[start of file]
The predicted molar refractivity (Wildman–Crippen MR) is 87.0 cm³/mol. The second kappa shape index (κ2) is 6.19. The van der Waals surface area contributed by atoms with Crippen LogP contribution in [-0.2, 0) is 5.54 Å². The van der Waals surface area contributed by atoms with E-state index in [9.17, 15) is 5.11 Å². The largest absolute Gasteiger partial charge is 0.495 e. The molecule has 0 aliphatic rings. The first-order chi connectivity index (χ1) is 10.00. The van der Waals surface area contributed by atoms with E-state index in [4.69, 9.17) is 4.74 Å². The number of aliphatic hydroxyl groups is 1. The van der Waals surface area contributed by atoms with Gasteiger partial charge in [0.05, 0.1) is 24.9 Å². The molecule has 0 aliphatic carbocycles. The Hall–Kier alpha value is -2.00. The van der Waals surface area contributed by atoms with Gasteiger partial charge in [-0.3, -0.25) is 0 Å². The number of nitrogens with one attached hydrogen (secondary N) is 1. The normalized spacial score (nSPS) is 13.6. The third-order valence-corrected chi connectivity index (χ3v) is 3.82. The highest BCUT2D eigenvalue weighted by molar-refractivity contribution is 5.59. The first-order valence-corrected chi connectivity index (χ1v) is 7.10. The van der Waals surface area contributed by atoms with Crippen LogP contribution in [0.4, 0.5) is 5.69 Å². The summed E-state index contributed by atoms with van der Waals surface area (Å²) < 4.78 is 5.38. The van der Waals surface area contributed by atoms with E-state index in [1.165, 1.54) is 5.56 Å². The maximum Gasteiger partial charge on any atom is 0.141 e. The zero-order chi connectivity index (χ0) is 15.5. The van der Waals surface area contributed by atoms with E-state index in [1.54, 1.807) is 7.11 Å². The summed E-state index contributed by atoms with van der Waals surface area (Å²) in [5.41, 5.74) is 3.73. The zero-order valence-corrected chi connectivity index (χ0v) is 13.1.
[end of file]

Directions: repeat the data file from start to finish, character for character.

The predicted molar refractivity (Wildman–Crippen MR) is 87.0 cm³/mol. The second kappa shape index (κ2) is 6.19. The van der Waals surface area contributed by atoms with Crippen LogP contribution in [-0.2, 0) is 5.54 Å². The van der Waals surface area contributed by atoms with E-state index in [9.17, 15) is 5.11 Å². The largest absolute Gasteiger partial charge is 0.495 e. The molecule has 0 aliphatic rings. The first-order chi connectivity index (χ1) is 10.00. The van der Waals surface area contributed by atoms with E-state index in [4.69, 9.17) is 4.74 Å². The number of aliphatic hydroxyl groups is 1. The van der Waals surface area contributed by atoms with Gasteiger partial charge in [0.05, 0.1) is 24.9 Å². The molecule has 0 aliphatic carbocycles. The Hall–Kier alpha value is -2.00. The van der Waals surface area contributed by atoms with Gasteiger partial charge in [-0.3, -0.25) is 0 Å². The number of nitrogens with one attached hydrogen (secondary N) is 1. The normalized spacial score (nSPS) is 13.6. The third-order valence-corrected chi connectivity index (χ3v) is 3.82. The highest BCUT2D eigenvalue weighted by molar-refractivity contribution is 5.59. The first-order valence-corrected chi connectivity index (χ1v) is 7.10. The van der Waals surface area contributed by atoms with Crippen LogP contribution in [0.4, 0.5) is 5.69 Å². The summed E-state index contributed by atoms with van der Waals surface area (Å²) < 4.78 is 5.38. The van der Waals surface area contributed by atoms with E-state index in [1.165, 1.54) is 5.56 Å². The maximum Gasteiger partial charge on any atom is 0.141 e. The zero-order chi connectivity index (χ0) is 15.5. The van der Waals surface area contributed by atoms with E-state index in [1.54, 1.807) is 7.11 Å². The summed E-state index contributed by atoms with van der Waals surface area (Å²) in [5.41, 5.74) is 3.73. The zero-order valence-corrected chi connectivity index (χ0v) is 13.1.